Karma means willed action. Akarma is inaction. Vikarma is action that is prohibited. Karma may be nithya karma which is action that has to be performed every day, naimithyaka karma is that to be performed which is specific for person concerned, kamya karmas those are optional with a specific fruit in view and nishkama karmas are those actions that are performed without any personal benefit or authorship, as a sacrifice for the general good of others.
When a karma yogi does his duty with selfless attitude, his duty is determined by the rational insight in perfect harmony with the soul. A karma yogi rises from the level of rational insight to spiritual insight. He makes a paradigm shift from selfishness to selflessness. He becomes endowed with a unique perception of inaction which means, “He who sees no work in work, and work in no work, he is wise among men” (Bhagavad Gita 4.18).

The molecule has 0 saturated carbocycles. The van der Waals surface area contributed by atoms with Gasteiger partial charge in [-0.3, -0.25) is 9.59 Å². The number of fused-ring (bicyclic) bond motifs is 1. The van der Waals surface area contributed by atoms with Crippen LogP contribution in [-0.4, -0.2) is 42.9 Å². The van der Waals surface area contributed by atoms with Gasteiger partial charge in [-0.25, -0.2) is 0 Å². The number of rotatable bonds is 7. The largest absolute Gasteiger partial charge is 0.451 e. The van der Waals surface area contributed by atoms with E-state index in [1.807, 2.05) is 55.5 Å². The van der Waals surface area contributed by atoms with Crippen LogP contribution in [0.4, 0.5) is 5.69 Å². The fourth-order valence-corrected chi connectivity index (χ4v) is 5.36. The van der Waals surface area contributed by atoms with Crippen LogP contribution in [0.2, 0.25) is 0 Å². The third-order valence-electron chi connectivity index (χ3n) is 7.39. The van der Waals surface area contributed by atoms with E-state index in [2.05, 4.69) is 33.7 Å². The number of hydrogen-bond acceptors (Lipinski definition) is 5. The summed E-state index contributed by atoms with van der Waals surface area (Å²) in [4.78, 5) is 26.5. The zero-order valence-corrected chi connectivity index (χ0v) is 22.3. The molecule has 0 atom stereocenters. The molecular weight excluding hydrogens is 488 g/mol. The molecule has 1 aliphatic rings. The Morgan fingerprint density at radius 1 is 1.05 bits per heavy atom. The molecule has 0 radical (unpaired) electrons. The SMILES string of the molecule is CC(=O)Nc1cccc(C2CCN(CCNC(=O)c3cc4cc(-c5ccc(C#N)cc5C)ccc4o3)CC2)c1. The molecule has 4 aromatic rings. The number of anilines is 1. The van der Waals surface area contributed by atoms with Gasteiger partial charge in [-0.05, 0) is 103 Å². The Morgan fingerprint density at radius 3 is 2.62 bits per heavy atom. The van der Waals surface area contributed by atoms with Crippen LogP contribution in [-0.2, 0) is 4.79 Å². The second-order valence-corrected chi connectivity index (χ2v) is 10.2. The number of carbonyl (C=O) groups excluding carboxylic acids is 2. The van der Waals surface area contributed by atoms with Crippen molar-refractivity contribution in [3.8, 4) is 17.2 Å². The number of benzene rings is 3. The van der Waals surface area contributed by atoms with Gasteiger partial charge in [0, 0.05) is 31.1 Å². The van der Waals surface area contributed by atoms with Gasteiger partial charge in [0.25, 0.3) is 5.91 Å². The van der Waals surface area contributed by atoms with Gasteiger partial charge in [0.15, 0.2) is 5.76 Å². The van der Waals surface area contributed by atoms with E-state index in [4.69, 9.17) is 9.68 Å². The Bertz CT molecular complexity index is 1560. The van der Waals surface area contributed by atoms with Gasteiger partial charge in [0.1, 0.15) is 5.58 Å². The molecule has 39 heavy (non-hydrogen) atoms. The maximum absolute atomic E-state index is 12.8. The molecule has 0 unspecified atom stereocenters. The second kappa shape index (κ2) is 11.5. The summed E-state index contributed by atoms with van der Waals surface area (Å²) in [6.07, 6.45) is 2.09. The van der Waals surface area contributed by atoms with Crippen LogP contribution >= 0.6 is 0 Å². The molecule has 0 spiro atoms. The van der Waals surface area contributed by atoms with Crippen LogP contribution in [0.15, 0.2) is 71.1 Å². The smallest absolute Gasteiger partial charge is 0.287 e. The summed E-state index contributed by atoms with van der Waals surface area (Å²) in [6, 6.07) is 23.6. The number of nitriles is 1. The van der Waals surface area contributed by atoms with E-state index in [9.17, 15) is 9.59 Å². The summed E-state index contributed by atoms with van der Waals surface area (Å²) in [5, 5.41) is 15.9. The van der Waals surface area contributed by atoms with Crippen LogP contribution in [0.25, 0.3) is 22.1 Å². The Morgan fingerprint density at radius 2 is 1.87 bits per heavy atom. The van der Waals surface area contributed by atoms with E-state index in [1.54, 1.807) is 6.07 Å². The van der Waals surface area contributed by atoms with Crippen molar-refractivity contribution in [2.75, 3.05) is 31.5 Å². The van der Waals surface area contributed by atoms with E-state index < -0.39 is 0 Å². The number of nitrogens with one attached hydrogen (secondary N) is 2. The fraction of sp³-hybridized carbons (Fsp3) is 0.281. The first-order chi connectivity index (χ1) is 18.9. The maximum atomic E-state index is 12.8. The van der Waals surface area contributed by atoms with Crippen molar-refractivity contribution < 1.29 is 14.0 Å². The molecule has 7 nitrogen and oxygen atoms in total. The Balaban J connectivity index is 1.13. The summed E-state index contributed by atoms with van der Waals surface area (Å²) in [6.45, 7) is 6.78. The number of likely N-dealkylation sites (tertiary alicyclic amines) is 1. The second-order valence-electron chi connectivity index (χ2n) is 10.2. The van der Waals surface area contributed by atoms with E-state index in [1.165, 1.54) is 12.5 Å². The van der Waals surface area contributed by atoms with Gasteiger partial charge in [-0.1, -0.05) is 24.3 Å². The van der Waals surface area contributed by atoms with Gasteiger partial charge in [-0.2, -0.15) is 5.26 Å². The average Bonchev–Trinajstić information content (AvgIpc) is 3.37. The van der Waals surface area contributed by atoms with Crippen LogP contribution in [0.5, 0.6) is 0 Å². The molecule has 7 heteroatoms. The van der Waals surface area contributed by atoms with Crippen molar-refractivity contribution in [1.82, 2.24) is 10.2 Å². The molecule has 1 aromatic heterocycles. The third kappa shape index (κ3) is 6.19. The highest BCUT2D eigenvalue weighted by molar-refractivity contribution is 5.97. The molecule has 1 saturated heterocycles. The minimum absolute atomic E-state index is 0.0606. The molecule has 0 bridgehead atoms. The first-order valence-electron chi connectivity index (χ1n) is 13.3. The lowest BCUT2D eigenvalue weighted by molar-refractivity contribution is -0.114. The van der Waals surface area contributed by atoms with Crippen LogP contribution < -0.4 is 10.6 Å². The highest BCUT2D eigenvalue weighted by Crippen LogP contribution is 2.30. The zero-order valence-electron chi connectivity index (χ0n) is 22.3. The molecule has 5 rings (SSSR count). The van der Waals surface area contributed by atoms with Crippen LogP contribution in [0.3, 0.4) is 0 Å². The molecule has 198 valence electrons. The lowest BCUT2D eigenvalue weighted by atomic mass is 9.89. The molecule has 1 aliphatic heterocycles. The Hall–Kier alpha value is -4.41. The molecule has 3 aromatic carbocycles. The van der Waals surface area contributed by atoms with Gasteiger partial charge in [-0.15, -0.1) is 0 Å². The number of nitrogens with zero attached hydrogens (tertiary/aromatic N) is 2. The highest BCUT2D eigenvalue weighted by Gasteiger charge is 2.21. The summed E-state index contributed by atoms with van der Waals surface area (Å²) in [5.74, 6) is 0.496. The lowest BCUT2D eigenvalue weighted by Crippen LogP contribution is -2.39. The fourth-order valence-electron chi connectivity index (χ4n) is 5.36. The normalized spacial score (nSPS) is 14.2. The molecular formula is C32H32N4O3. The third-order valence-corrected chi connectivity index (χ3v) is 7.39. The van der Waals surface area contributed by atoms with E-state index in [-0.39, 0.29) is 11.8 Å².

Akarma or inaction invariably involves selfless work for universal welfare. Akarma is not non-action but action soaked in jnana, in the knowledge of the Self it is no longer a work. A person who has attained that state works without any desire and he has his senses and mind under perfect control. He understands that though he does his duties, it is not the real Self that acts rather the Self is in state of akarma or inaction. One who knows the truth that one is not an agent of the works that he is doing is freed and he only knows how to work.
One does not get inner peace and joy by escaping from action or doing it badly but by doing it well, rising from kamya karma to that of akarma darshana [ literally, ‘seeing inaction’ ] through nishkama karma. Doing work in state of akarma or inaction of Self, a person is freed from boredom, stress and strain of work and he becomes established in his divine nature involved in selfless work for universal welfare.
Dr Mahesh Chandra Panda